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Art installation protesting immigrant treatment disappears, prompts search, conversation

| Friday, October 9, 2020

At the end of South Quad by O’Shaughnessy Hall lays the shape of a small body covered with a thin foil blanket within a wire cage. Posters asked passersby, “What are you voting for?”

Courtesy of Odalis Gonzalez

The visual demonstration, created by the Student Coalition for Immigration Advocacy (SCIA), was constructed to spark conversation about immigration injustice in the U.S., especially regarding the practice of separating immigrant children from their parents. 

The installation was inspired by a similar demonstration called “#DontLookAway” and “#NoChildrenInCages,” which was created a few years ago by the immigration reform advocacy group RAICES. 

Gonzalez said the demonstration was supposed to spark outrage about the conditions immigrants, especially children, face in detention centers.

“The way people [are supposed to] react is the whole point,” Gonzalez said. “Don’t look away, this is our reality.” 

SCIA is a student club founded around seven years ago. The group bases their advocacy based on Catholic social teaching. 

“Our main mission is to foster the education of immigration and advocate a just immigration system,” Gonzalez said. 

On Tuesday, the New York Times reported Attorney General Jeff Sessions told prosecutors in May 2018 President Trump wanted all undocumented immigrants prosecuted, even if it meant separating them from their children.

“’We need to take away children,’ Mr. Sessions told the prosecutors,” the Times reported.  

The demonstration was part of a larger series the group is sponsoring including dozens of events and demonstrations. The visual piece was intended to bring attention to a Thursday panel discussion titled the “2020 Election and Immigration Policy Panel.” 

The event featured Dr. Karen Richman, Dr. David Cortez and Alejandro Claure, and was hosted over Zoom at the Duncan Midfield Commons.

The demonstration was years in the making, Gonzalez said, and the group has been working with SAO for months to receive approval to move forward. Early this week, the art installation was constructed under the flag pole on South Quad late Monday night.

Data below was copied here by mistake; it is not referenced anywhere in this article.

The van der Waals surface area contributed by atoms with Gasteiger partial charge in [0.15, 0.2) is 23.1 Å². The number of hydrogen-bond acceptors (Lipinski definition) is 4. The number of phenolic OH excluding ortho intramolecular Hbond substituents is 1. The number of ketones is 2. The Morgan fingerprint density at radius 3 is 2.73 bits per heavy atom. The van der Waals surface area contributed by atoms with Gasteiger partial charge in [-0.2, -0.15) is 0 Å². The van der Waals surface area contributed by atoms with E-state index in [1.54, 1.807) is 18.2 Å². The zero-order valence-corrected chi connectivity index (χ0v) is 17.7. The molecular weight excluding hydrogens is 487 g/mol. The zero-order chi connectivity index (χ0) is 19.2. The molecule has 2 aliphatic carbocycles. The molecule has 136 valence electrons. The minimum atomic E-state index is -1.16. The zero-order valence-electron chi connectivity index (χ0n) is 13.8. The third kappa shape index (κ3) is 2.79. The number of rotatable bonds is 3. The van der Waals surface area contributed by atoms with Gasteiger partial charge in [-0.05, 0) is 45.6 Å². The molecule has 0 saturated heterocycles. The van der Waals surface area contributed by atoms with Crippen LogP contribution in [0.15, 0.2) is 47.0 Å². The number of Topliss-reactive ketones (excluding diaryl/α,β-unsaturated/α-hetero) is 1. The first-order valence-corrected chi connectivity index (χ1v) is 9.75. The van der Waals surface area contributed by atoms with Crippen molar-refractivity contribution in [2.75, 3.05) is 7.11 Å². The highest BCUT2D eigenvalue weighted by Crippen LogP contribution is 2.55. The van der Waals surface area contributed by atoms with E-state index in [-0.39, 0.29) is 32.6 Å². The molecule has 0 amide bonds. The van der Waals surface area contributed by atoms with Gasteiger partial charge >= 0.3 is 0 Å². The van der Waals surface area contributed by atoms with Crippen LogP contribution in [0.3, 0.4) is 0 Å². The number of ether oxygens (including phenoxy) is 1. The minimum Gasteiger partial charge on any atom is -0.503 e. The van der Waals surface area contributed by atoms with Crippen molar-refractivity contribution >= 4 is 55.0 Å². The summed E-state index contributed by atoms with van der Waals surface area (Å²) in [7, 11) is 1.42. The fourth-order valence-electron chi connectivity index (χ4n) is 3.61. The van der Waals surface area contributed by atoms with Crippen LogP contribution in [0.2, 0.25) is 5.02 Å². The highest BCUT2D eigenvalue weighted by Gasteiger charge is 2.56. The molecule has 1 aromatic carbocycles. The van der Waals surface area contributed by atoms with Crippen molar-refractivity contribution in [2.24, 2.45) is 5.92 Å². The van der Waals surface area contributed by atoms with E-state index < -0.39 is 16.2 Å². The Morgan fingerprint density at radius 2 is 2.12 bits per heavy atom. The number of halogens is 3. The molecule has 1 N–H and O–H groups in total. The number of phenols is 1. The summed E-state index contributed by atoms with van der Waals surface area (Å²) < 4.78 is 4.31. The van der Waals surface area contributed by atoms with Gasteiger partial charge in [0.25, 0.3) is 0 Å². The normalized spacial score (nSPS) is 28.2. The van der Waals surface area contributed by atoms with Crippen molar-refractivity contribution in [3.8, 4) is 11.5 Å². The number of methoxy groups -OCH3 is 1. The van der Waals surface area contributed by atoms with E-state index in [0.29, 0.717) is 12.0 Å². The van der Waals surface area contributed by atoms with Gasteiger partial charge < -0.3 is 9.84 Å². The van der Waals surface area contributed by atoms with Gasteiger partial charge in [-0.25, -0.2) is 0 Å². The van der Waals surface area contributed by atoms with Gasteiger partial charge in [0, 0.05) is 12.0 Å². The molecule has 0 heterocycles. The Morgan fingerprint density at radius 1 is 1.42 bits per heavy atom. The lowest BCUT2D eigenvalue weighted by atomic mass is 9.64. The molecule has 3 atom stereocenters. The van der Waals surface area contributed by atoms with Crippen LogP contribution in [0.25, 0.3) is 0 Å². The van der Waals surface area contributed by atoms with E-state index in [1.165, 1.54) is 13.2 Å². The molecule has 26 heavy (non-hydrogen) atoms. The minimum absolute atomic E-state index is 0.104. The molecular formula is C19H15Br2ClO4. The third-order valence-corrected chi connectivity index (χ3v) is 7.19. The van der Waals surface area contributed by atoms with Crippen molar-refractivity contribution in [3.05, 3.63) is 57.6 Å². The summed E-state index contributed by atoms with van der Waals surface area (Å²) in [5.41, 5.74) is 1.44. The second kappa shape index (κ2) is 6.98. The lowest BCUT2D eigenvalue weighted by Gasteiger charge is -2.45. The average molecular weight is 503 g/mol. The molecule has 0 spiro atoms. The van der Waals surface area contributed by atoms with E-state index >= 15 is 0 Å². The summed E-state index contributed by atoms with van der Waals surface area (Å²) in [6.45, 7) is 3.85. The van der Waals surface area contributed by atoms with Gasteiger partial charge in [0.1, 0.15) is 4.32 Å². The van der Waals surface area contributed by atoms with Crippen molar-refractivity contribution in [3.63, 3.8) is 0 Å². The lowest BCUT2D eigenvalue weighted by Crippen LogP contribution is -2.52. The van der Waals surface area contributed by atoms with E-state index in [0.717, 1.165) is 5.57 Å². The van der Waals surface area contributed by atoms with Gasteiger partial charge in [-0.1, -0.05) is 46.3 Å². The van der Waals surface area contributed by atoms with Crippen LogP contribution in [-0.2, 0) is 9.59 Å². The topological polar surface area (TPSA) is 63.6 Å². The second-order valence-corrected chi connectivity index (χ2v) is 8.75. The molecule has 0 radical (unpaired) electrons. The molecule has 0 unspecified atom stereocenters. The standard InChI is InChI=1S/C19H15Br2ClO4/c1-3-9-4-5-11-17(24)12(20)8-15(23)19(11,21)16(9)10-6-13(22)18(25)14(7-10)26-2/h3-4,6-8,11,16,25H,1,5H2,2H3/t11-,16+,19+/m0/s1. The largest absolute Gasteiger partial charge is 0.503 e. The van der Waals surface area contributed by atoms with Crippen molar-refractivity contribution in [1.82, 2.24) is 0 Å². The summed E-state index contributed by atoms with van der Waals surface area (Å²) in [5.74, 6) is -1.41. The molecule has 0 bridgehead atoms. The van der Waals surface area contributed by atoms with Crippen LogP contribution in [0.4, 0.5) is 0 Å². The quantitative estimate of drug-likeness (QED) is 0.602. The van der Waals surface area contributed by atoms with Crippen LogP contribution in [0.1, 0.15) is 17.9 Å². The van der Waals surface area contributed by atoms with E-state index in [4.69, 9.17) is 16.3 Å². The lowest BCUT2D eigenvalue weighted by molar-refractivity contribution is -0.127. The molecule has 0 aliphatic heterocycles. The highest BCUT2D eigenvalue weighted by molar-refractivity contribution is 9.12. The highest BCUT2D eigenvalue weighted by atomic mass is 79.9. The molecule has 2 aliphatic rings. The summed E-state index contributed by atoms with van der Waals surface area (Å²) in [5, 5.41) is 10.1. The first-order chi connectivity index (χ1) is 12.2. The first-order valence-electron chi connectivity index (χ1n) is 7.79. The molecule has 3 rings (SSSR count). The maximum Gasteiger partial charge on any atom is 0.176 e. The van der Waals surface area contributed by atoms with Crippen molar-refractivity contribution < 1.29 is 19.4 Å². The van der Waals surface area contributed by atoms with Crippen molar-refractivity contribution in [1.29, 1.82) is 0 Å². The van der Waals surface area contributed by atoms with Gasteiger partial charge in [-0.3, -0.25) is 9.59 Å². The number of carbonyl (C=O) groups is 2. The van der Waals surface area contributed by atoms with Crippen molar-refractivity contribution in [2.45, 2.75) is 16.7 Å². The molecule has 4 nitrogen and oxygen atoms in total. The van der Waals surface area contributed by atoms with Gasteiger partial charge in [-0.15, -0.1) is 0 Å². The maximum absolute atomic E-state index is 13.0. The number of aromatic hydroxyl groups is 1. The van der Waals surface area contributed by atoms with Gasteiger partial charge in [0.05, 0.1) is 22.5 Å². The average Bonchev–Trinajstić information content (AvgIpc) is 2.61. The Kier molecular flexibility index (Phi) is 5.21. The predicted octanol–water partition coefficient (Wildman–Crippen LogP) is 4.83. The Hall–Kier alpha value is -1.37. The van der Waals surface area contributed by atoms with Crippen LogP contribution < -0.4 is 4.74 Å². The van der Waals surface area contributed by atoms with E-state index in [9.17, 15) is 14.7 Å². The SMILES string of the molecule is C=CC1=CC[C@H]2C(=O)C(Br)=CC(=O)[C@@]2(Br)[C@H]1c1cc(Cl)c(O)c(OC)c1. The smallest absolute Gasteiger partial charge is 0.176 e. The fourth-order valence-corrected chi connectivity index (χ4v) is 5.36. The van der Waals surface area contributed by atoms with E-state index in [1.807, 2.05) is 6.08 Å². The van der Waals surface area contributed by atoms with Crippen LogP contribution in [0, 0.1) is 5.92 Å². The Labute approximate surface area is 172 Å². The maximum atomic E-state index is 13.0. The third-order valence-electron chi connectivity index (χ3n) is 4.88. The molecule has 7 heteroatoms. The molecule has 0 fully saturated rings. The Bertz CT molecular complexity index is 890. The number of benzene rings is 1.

However, due to miscommunication, a member of the Notre Dame maintenance staff removed the piece and disposed of it.

After the demonstration went missing Tuesday morning, it was thought to be possibly stolen or vandalized, Gonzalez said. Gonzalez is a producer for Show Some Skin, and published a Thursday column in the form of a poem detailing the suspected theft. 

In a statement SCIA released Wednesday, the group said SAO had conducted their own investigation into the event and found the staff member accidentally discarded the demonstration, as he was not aware of the event. 

The statement said the staff member saw the demonstration late Monday or early Tuesday. The sprinklers were turned on on South Quad at the time, and upon seeing the figure under the foil blanket, the staff member believed an actual person was inside the cage.

“Upon approaching the demonstration, the staff [member] saw the cage was in ‘bad condition’ and didn’t know what the set up was about,” the statement said. “Attempting to do his due diligence, the staff member proceeded to discard the cage demonstration, as he claimed to not have any event on his calendar that would justify it being there without further investigation.”

The second demonstration near O’Shaughnessy Hall was constructed Thursday at 8:30 a.m., and remained in place until 8:30 p.m. 

“Again, we thank you for walking with us as we searched for answers and for your support in our mission,” the SCIA board said in their statement.

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